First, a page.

“Of all the passions, the passion of the Inner Ring is most skillful in making a man who is not yet a very bad man do very bad things.” — C.S. Lewis
C.S. Lewis was 65 years old when he died on Nov. 22, 1963, 55 minutes before President John F. Kennedy was shot. And though that was over 50 years ago, his influence continues as strong as ever through some of his well-known fiction books like “The Screwtape Letters,” “The Chronicles of Narnia,” and “The Lion, the Witch and the Wardrobe” and his non-fiction books like “Mere Christianity,” “The Problem of Pain” and “The Weight of Glory.”
As a literary critic, lay theologian, novelist, poet, lecturer and academic, he also wrote thousands of letters to friends and acquaintances with personal advice. He always signed his letters by the name most of them called him, “yours, Jack.”
One of Lewis’ most famous essays was shared before the student body of Kings College, University of London, in 1944 that has been titled “The Inner Ring.” He began the lecture by reading a few lines from Tolstoy’s “War and Peace” in which Prince Andrey shifted his attention from an old general with whom he was speaking, to turn and speak to Boris Dubretskoi, a second lieutenant who had just entered the room. Lewis observed two sets of hierarchies in the room, i.e., the traditional military rank and one which was outside of that.
Lewis went on to explain that at every social level there are certain “inner rings” which are often hardly noticeable but their lines reveal insiders and outsiders. You can find them in hospitals, universities, businesses, courts, schools, communities and just about everywhere organizations are found.
In his words, “There are no formal admissions or expulsions. People think they are in it after they have in fact been pushed out of it, or before they have been allowed in: this provides great amusement for those who are really inside. It has no fixed name. The only certain rule is that insiders and outsiders call it by different names.”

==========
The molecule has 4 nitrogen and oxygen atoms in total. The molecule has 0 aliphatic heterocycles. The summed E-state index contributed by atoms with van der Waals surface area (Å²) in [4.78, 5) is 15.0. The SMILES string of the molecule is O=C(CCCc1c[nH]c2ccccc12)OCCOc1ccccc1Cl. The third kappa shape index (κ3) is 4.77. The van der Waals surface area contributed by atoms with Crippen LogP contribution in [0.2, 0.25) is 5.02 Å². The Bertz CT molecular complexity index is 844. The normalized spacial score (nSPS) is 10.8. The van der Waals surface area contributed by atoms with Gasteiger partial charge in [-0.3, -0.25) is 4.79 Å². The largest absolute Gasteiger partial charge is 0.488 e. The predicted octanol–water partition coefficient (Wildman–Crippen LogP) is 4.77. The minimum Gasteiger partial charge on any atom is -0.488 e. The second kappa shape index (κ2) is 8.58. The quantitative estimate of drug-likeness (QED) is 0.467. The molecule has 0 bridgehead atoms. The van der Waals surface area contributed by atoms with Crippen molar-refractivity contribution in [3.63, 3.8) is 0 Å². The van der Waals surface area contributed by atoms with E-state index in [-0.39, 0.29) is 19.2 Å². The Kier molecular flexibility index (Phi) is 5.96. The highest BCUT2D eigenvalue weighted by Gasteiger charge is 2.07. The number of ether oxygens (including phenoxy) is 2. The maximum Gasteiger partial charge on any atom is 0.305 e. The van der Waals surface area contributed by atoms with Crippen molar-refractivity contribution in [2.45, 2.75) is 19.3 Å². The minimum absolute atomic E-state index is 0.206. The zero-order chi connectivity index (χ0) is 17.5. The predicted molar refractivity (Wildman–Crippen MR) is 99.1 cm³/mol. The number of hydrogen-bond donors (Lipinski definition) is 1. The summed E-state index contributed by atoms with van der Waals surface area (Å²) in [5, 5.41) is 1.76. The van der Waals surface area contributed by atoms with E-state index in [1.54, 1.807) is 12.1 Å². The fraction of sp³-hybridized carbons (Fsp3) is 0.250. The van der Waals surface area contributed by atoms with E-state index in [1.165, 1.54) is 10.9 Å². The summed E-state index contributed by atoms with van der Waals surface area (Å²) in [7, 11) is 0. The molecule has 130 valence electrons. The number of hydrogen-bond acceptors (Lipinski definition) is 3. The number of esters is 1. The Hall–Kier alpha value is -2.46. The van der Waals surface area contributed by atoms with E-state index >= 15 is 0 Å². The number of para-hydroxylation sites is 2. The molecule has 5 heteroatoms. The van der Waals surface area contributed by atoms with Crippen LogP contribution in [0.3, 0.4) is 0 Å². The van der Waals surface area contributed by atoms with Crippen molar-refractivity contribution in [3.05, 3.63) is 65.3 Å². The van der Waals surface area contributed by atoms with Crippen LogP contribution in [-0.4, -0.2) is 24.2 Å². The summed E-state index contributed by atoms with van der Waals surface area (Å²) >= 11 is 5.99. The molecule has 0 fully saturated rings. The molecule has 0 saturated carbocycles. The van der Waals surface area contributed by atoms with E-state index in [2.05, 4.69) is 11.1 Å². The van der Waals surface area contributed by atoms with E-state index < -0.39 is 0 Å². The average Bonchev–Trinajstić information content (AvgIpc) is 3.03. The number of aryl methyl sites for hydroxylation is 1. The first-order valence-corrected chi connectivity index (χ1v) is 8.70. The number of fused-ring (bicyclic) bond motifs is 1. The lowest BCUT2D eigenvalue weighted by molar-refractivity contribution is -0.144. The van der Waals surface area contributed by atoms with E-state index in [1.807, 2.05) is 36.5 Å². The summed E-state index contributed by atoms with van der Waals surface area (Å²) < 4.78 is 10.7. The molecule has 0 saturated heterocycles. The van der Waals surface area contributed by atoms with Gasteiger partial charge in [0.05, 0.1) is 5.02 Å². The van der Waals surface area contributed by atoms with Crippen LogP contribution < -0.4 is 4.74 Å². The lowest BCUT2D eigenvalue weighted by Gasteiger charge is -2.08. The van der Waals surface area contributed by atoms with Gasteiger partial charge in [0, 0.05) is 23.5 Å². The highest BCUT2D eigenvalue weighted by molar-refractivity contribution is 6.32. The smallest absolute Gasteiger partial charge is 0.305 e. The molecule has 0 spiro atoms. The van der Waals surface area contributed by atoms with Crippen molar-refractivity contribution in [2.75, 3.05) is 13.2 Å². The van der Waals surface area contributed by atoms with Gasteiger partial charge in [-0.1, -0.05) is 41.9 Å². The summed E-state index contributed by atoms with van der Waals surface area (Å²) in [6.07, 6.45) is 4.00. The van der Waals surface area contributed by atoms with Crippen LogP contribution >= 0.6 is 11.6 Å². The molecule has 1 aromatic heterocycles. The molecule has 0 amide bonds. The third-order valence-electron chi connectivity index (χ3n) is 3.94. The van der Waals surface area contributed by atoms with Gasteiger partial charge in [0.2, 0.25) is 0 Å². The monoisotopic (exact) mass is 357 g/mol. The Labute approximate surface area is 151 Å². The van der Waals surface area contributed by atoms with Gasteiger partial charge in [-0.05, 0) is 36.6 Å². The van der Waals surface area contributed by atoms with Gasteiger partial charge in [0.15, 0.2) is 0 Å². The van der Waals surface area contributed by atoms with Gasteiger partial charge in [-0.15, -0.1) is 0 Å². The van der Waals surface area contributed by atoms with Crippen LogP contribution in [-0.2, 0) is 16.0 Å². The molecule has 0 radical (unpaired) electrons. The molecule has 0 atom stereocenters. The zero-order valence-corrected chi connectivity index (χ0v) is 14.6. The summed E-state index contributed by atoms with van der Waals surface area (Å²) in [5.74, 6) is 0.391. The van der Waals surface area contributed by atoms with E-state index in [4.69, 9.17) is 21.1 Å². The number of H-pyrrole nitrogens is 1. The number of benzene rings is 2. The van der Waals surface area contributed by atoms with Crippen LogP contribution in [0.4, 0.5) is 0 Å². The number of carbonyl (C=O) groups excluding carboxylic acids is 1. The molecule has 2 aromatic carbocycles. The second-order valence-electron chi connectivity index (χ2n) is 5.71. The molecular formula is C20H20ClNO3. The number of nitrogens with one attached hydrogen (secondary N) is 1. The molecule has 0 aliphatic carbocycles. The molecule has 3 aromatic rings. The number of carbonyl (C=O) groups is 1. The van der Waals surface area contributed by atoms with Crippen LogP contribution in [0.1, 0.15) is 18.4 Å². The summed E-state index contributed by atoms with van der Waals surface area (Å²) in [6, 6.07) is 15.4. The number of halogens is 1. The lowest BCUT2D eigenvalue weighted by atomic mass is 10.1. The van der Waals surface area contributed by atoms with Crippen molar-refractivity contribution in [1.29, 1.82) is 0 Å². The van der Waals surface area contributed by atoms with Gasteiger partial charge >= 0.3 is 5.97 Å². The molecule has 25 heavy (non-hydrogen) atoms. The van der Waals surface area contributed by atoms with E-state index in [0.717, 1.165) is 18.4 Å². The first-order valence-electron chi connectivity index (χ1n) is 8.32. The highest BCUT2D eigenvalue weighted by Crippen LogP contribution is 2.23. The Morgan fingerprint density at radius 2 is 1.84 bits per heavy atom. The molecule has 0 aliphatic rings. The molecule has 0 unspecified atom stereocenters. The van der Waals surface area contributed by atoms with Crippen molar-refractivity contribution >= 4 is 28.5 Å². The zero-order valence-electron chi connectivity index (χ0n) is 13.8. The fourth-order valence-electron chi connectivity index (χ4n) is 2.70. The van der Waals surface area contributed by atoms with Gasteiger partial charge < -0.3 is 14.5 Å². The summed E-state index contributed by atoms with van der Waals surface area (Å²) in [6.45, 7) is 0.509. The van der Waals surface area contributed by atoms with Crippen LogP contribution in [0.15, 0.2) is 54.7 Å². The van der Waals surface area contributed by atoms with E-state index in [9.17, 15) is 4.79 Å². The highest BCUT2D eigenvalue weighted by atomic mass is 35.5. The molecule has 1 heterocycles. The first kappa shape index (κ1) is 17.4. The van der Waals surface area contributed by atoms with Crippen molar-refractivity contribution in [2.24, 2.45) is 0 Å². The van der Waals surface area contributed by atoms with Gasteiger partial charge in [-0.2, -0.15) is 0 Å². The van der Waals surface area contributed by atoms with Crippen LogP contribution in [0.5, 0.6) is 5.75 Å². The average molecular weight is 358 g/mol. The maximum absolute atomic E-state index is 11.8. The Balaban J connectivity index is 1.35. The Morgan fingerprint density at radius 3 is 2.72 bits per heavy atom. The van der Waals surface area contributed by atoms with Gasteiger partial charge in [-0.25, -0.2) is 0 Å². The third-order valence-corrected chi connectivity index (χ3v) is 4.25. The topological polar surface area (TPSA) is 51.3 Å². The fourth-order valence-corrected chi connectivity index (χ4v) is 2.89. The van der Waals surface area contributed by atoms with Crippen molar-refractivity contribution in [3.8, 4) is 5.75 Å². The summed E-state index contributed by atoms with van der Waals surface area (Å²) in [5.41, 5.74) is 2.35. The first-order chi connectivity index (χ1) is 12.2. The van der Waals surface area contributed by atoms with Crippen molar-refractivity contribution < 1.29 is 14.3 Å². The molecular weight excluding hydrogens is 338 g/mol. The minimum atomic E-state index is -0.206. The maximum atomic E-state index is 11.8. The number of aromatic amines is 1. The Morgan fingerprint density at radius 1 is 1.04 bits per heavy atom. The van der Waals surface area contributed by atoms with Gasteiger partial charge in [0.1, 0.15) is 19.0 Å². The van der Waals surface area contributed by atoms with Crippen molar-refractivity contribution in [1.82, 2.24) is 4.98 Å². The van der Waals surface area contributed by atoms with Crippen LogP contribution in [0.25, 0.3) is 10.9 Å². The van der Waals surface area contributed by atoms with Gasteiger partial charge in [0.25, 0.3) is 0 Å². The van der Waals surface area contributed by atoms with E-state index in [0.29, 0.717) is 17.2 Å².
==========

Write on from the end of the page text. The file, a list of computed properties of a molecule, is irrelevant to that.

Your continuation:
Lewis acknowledges that these “inner rings” are not in and of themselves evil. In fact, he says, “It is certainly unavoidable. There must be confidential discussions: and it is not only a bad thing, it is (in itself) a good thing that personal friendship should grow up between those who work together.”
But he does share this warning, “The desire which draws us into the inner ring is another matter. A thing may be morally neutral and yet the desire for that thing may be dangerous … My main purpose of this address is simply to convince you that this desire is one of the great permanent mainsprings of human action.” And it is that quest to be an “inner ringer” which is “… most skillful in making a man who is not yet a very bad man do very bad things.”
According to Lewis, if we allow that artificial quest to take over our lives, we soon discover it cannot be resolved because once we are inside, “The circle cannot have from within the charm it had from the outside. By the very act of admitting you, it has lost its magic. Once the novelty has worn off, the members of this circle will be no more interesting than your old friends.”
Eventually, “the quest of the inner ring will break your hearts unless you break it.” Lewis does explain the unique associations that arise naturally from legitimate giftings and interests. They are substantive and like true friendship, they endure beyond a superficial effort to get into this ring or that one or the next one.
He closes with some sound advice: “To a young person, … the world seems full of ‘insides,’ full of delightful intimacies and confidentialities, and he desires to enter them. But if he follows that desire he will reach no ‘inside’ that is worth reaching.”
Think about it.
Dr. Don Meyer is president emeritus of the University of Valley Forge, Phoenixville. Connect via firstname.lastname@example.org, Facebook.com/DrDonMeyer, www.DrDonMeyer.com, Twitter and Instagram: @DrDonMeyer.